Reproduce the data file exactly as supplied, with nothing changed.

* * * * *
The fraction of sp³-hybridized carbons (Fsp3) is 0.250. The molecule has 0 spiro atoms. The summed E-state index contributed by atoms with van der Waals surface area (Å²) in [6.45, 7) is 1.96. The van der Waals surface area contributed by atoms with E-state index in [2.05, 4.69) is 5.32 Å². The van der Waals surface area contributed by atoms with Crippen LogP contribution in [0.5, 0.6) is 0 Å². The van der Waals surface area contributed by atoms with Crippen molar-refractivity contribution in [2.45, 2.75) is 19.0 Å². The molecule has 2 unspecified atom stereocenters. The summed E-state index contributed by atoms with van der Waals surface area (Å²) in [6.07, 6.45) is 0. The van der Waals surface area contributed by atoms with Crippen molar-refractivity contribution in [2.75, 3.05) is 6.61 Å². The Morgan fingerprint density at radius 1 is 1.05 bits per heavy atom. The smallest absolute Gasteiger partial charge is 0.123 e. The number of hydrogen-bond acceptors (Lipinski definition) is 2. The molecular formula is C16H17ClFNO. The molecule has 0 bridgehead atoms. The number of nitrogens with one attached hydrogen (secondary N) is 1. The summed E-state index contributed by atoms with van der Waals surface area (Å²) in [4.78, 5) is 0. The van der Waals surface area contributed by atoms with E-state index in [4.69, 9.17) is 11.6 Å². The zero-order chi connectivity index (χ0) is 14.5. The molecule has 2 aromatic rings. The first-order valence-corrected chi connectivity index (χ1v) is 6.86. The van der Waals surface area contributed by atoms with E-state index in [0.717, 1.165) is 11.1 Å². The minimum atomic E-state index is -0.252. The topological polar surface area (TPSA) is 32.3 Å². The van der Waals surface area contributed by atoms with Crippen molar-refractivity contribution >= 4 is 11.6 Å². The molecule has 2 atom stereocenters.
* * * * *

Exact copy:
The fraction of sp³-hybridized carbons (Fsp3) is 0.250. The molecule has 0 spiro atoms. The summed E-state index contributed by atoms with van der Waals surface area (Å²) in [6.45, 7) is 1.96. The van der Waals surface area contributed by atoms with E-state index in [2.05, 4.69) is 5.32 Å². The van der Waals surface area contributed by atoms with Crippen LogP contribution in [0.5, 0.6) is 0 Å². The van der Waals surface area contributed by atoms with Crippen molar-refractivity contribution in [2.45, 2.75) is 19.0 Å². The molecule has 2 unspecified atom stereocenters. The summed E-state index contributed by atoms with van der Waals surface area (Å²) in [6.07, 6.45) is 0. The van der Waals surface area contributed by atoms with Crippen molar-refractivity contribution in [2.75, 3.05) is 6.61 Å². The Morgan fingerprint density at radius 1 is 1.05 bits per heavy atom. The smallest absolute Gasteiger partial charge is 0.123 e. The number of hydrogen-bond acceptors (Lipinski definition) is 2. The molecular formula is C16H17ClFNO. The molecule has 0 bridgehead atoms. The number of nitrogens with one attached hydrogen (secondary N) is 1. The summed E-state index contributed by atoms with van der Waals surface area (Å²) in [4.78, 5) is 0. The van der Waals surface area contributed by atoms with E-state index in [4.69, 9.17) is 11.6 Å². The zero-order chi connectivity index (χ0) is 14.5. The molecule has 2 aromatic rings. The first-order valence-corrected chi connectivity index (χ1v) is 6.86. The van der Waals surface area contributed by atoms with E-state index in [0.717, 1.165) is 11.1 Å². The minimum atomic E-state index is -0.252. The topological polar surface area (TPSA) is 32.3 Å². The van der Waals surface area contributed by atoms with Crippen molar-refractivity contribution >= 4 is 11.6 Å². The molecule has 2 atom stereocenters.